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What We’re Watching: Erdogan points the finger, Xi’s conundrum, Russia’s recent losses

A woman pushes a baby carriage carrying her belongings, in the aftermath of the deadly earthquake, in Adiyaman, Turkey.

A woman pushes a baby carriage carrying her belongings, in the aftermath of the deadly earthquake, in Adiyaman, Turkey.

REUTERS/Sertac Kayar

Ankara searches for someone to blame

As the search and rescue effort in Turkey and Syria becomes increasingly disheartening a week after a deadly 7.8-magnitude earthquake hit the region, the central government in Ankara has turned to recriminations, issuing 113 arrest warrants for people suspected of being responsible for the thousands of collapsed buildings. Engineers and building contractors are among those who have been given detention orders (though only 12 have so far been taken into custody) after 170,000 buildings collapsed or were badly damaged. President Recep Tayyip Erdoğan, however, has sent mixed messages on liability: After first saying that “such things have always happened” in quake-prone Turkey, he has also pushed for more arrests. Some analysts suggest that – ahead of a tough reelection battle in May – Erdogan is trying to divert blame for failing to enforce building regulations and refusing to account for the billions of dollars raised under an earthquake tax implemented after the devastating İzmit quake in 1999. Authorities say that the security situation is also deteriorating in southern Turkey, where lootings and clashes between rival groups are rife. Still, amid the devastation there is a very small silver lining: The border crossing between Turkey and Armenia opened Saturday for the first time in more than three decades to allow aid through.

Flying objects soar over North America

Another day, another flying object taken down over North America. Two contraptions were shot down after hovering in US and Canadian airspace in recent days – one over Lake Huron in Michigan on Sunday, and the other over Canadian airspace, with Prime Minister Justin Trudeau giving the go-ahead to an American fighter jet to blast it on Saturday. This came after another device was shot down Friday over Alaska, which was a week after the Pentagon said that a Chinese spy balloon, capable of intelligence gathering, had been detected and shot down off the coast of South Carolina. The Pentagon has not attributed the subsequent flying objects to China, and Beijing, for its part, accused the US of sending 10 balloons into Chinese airspace last year. But still, it seems fair to ask what Beijing’s game plan is here. Some analysts have suggested that President Xi Jinping might not have even been aware that the first intelligence-gathering device was hovering in US airspace, while others say it was a miscalculation on Beijing’s part. Either way, it’s fair to assume that this drama is the last thing the embattled Chinese leader wants right now. After years of self-imposed zero-COVID chaos, Xi’s first priority is to get the battered Chinese economy back on track – and Xi knows that he needs to reduce tensions with Washington in order to do that. For better or worse, the US remains China’s top trading partner, with two-way trade coming out to $2 billion a day. As long as that remains the case, Xi will need to rein in the balloon activity.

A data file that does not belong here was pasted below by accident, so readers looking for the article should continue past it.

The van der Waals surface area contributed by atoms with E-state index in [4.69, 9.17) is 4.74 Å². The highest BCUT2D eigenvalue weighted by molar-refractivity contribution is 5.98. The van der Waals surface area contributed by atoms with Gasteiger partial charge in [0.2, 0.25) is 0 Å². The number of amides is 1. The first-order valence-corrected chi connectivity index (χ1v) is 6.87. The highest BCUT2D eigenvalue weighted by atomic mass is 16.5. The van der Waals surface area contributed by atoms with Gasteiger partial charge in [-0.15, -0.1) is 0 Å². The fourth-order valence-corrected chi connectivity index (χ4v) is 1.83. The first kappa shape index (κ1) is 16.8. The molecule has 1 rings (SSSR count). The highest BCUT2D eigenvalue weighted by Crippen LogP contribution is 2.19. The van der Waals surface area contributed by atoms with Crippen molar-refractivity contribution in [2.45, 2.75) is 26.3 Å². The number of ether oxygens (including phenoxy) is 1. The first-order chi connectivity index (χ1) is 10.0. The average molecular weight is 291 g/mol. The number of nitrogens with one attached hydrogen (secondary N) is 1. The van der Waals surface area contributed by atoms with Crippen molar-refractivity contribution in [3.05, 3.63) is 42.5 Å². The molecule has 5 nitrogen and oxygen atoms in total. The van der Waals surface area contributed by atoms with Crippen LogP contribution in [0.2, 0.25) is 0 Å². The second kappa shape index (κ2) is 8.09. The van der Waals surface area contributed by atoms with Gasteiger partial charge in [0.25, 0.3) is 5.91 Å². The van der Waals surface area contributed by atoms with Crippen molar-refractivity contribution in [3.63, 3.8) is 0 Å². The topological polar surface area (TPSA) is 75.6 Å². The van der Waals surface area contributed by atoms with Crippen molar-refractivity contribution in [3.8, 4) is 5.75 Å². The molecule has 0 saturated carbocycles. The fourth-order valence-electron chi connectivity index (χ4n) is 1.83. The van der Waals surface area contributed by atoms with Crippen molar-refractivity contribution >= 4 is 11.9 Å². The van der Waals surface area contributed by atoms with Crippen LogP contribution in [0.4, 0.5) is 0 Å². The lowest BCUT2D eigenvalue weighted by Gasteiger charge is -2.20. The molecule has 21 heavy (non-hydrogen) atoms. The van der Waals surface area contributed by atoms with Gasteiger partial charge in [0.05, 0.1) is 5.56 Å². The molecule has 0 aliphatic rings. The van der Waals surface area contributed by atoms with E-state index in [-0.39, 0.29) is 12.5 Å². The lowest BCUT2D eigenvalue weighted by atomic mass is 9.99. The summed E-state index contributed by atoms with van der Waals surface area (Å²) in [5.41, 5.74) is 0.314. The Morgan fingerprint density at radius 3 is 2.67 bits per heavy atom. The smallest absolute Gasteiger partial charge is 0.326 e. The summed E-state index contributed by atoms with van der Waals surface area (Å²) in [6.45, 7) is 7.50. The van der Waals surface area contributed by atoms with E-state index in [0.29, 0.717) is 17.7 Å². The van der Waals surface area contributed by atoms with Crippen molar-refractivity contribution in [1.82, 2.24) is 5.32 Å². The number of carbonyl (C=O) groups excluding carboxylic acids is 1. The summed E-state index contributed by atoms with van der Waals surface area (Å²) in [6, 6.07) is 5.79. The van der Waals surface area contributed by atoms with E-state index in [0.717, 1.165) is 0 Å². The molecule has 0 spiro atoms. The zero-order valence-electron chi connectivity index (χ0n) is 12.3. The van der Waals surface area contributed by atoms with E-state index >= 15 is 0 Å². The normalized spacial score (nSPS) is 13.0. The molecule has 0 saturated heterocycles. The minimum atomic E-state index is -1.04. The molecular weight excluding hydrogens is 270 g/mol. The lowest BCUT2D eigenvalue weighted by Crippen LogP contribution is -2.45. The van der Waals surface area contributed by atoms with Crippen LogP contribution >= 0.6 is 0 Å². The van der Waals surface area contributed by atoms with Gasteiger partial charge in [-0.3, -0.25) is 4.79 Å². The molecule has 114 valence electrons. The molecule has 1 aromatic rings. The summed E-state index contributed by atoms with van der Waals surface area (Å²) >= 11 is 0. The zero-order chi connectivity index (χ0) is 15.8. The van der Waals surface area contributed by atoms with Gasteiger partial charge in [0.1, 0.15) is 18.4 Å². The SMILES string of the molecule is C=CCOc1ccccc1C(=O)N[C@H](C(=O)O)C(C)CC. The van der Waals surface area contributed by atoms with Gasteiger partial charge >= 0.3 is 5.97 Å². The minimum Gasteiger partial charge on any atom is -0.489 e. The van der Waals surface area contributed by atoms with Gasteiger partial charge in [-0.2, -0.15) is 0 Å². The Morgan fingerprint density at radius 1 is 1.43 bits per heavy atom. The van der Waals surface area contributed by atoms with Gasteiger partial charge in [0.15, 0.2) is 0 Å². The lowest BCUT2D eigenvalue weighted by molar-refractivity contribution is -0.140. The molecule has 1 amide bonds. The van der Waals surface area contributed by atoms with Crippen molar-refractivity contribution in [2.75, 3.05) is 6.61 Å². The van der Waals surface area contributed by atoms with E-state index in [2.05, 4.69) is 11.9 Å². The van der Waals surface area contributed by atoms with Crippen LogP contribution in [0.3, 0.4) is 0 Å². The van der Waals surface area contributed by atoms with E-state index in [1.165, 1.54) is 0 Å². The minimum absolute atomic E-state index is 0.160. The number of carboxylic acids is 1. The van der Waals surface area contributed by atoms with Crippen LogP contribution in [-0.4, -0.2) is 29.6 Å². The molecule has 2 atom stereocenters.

Russia’s heavy losses

In a bombshell report Sunday, the UK Defense Ministry said that Russia has experienced the highest number of casualties over the past two weeks than at any other time since the war erupted almost one year ago. Most of the heavy fighting in recent weeks has been around the city of Bakhmut in eastern Ukraine. While the Kremlin isn’t exactly forthcoming with war data, Western intelligence now claims that Russia is approaching 200,000 casualties all up, which would be eight times higher than all American casualties in Afghanistan over two decades of war. Lack of trained personnel and faulty equipment are two reasons for Russia’s mounting death toll and partly why Moscow is having difficulty with recruitment. Indeed, the Wagner Group, a private army of thousands of trained mercenaries owned by Putin ally Yevgeny Prigozhin, is reportedly having scarce luck convincing incarcerated Russians to join the fight in exchange for eventual amnesty. (Prigozhin, for his part, said recently that they had stopped recruiting inmates, though it seems more likely that incarcerated Russians are looking at the body bags piling up and saying, “no thanks, we’ll take prison.”) This comes amid reports that Prigozhin is increasingly at loggerheads with the Russian military over tactics and military structure (infighting is never good for war). Meanwhile, Kyiv is calling on the West to quickly send fighter jets in preparation for a Russian offensive, which it says will begin very soon.


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